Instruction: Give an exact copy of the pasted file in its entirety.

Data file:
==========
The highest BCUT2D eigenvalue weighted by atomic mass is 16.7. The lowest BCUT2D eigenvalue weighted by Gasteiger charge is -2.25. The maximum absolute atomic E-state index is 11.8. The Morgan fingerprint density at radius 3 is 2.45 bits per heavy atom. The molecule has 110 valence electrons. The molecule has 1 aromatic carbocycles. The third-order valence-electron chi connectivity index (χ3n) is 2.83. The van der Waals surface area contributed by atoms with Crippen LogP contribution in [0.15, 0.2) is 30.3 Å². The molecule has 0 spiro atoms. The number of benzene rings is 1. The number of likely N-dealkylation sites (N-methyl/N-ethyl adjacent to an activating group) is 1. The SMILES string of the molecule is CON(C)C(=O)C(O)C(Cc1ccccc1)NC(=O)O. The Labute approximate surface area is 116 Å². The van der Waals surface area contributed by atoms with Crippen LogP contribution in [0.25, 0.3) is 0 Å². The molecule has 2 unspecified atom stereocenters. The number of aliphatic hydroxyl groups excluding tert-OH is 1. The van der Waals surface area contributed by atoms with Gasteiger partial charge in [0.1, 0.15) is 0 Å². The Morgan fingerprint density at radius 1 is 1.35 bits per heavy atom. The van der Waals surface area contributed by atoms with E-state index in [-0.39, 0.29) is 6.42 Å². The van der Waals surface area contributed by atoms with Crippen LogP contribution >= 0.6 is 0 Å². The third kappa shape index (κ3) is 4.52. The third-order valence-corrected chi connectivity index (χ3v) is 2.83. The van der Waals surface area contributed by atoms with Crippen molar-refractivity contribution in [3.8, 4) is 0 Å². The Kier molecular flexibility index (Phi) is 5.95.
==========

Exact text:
The highest BCUT2D eigenvalue weighted by atomic mass is 16.7. The lowest BCUT2D eigenvalue weighted by Gasteiger charge is -2.25. The maximum absolute atomic E-state index is 11.8. The Morgan fingerprint density at radius 3 is 2.45 bits per heavy atom. The molecule has 110 valence electrons. The molecule has 1 aromatic carbocycles. The third-order valence-electron chi connectivity index (χ3n) is 2.83. The van der Waals surface area contributed by atoms with Crippen LogP contribution in [0.15, 0.2) is 30.3 Å². The molecule has 0 spiro atoms. The number of benzene rings is 1. The number of likely N-dealkylation sites (N-methyl/N-ethyl adjacent to an activating group) is 1. The SMILES string of the molecule is CON(C)C(=O)C(O)C(Cc1ccccc1)NC(=O)O. The Labute approximate surface area is 116 Å². The van der Waals surface area contributed by atoms with Crippen LogP contribution in [0.25, 0.3) is 0 Å². The molecule has 2 unspecified atom stereocenters. The number of aliphatic hydroxyl groups excluding tert-OH is 1. The van der Waals surface area contributed by atoms with Gasteiger partial charge in [0.1, 0.15) is 0 Å². The Morgan fingerprint density at radius 1 is 1.35 bits per heavy atom. The van der Waals surface area contributed by atoms with E-state index in [-0.39, 0.29) is 6.42 Å². The van der Waals surface area contributed by atoms with Crippen LogP contribution >= 0.6 is 0 Å². The third kappa shape index (κ3) is 4.52. The third-order valence-corrected chi connectivity index (χ3v) is 2.83. The van der Waals surface area contributed by atoms with Crippen molar-refractivity contribution in [3.8, 4) is 0 Å². The Kier molecular flexibility index (Phi) is 5.95.